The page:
Fair Trade Certified™ means that the certified ingredients have been cultivated in a socially and environmentally conscious manner that enables farmers to make investments directly into their businesses and communities.
USDA Organic regulations stipulate that crops are produced without using irradiation, sewage sludge, synthetic fertilizers, prohibited pesticides or genetically modified organisms.
Orthodox Union Kosher Certified means every ingredient is fit or proper as it relates to kosher dietary law.
Gluten-free means that ingredients used contain less than 20 parts per million of gluten.
"No GMOs" means that if a bioengineered version of an ingredient exists, we don't use it.
Honest Tea encourages you to recycle your used packaging where facilities exist.
Our tea leaves are steeped in hot water similar to how you would at home (although in a much, much larger container!) to create a delicious brew in which the true taste of the tea leaves comes through.
The case study we published last week chronicled the back and forth between Honest Tea and Coca-Cola, its biggest investor. Written by Elizabeth Olson, the piece explained that Coke executives had asked Honest Tea to remove the words “no high fructose corn syrup” from its juice pouches because the executives considered them an implicit rebuke of Coke products that do contain the syrup. “We got a strong request to change the wording,” said Seth Goldman, co-founder of Honest Tea.
In the end, Mr. Goldman held his ground, and Coke — which owns an option to buy the rest of Honest Tea next year — accepted the decision. The Honest Kids packaging now on store shelves continues to proclaim, “no high fructose corn syrup” (see the photo above). The decision, Mr. Goldman said, “shows we do stand for something.”
In a brief interview, Mr. Goldman addressed some of the concerns raised by readers who commented on the case study:
Have you had second thoughts about the deal with Coke?
Absolutely not. We entered the deal with the goal of expanding the availability and the impact of our brand, and we’re making that happen in a way that we could never do on our own. We want to be the first mainstream organic beverage. No one can help us do this better than Coke. Equally important, Coke has embraced our brand, our team, and our culture — even our quirky independent streak — and we both see the same unmet demand for less-sweet beverages.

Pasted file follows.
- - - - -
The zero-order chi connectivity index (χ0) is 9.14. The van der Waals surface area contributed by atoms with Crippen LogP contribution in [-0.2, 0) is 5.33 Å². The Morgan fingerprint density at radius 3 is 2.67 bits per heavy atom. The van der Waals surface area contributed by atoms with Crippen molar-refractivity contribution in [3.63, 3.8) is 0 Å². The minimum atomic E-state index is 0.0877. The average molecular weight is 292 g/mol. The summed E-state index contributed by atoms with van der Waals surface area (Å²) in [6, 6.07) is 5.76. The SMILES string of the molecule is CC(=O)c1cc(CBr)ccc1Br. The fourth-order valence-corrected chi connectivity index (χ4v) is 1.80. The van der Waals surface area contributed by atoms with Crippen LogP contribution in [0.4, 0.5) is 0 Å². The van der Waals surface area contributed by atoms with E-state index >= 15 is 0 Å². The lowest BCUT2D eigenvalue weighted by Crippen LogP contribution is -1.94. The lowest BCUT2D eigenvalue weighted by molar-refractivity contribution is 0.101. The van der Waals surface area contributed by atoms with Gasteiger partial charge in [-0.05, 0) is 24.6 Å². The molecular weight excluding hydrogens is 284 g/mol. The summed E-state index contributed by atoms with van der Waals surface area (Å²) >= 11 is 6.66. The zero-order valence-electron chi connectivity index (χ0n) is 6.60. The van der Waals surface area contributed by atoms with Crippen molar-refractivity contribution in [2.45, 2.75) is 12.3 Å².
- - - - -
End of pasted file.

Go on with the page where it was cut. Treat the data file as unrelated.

Were you surprised by the comments from people who are angry with Honest Tea?
Not really. There are some people who were disappointed that we partnered with Coke just because Coke seems so different from what Honest Tea represents. But I’ve challenged those folks to look at how we operate and what we are selling. Since we started working with Coke, we’ve increased our Fair Trade offerings from 4 to 19 varieties. We’ve reduced our packaging-to-product ratio (a measure of packaging efficiency) by more than 50 percent, and we’ve expanded our range of zero-calorie offerings, including a new stevia-sweetened drink we’re introducing next month. Some point to changes we’ve made over the past couple years and blame Coke. Any changes came from us.
Was there anything in the comments that you wanted to respond to or clarify?
We do have several unsweetened teas, and even those with sugar are only a tad sweet. We have half the sugar (and calories) of most bottled teas. One reason we can afford to use organic cane sugar is that we use so much less of it. Our Honest Kids product has less than half the sugar of most kids drinks, so there, too, we’re offering a healthier alternative. Another point worth noting is that there was never any discussion about adding high fructose corn syrup to any Honest Tea product — the discussion only focused on whether we would take the “no high fructose corn syrup” language off our package. There was a comment questioning why our bottle has a hollow cavity at the bottom and accusing us of deceptive marketing. The bottle is designed that way because it is 22 percent lighter than our original bottle, which will save more than a million pounds of plastic every year. Because the bottle is thinner, it requires more pressure to hold its form, and that’s why there’s that funky dome underneath. We’re not trying to fool anyone — honest — but sometimes our commitment to reducing our carbon footprint needs a little more explanation.
Have you heard from Coke since the publication of the case study?
I talked with a colleague in Atlanta today and, of course, the article came up. We agreed it’s unfortunate that the piece focused on one small road bump, when there are so many positive conversations we’ve had since the deal between Honest Tea and Coca-Cola — conversations about sourcing of organic tea, package reduction, authentic marketing, community-based environmental initiatives and Fair Trade sourcing. Like any healthy relationship, there is give and take, but up to and including the packaging language for Honest Kids, we have collaborated with Coke and haven’t made any change to our business that’s inconsistent with the brand and vision that we started out of my house more than 12 years ago. The partnership with Coke is fundamental to taking Honest Tea’s mission and impact to scale — the Honest Tea party is just getting started.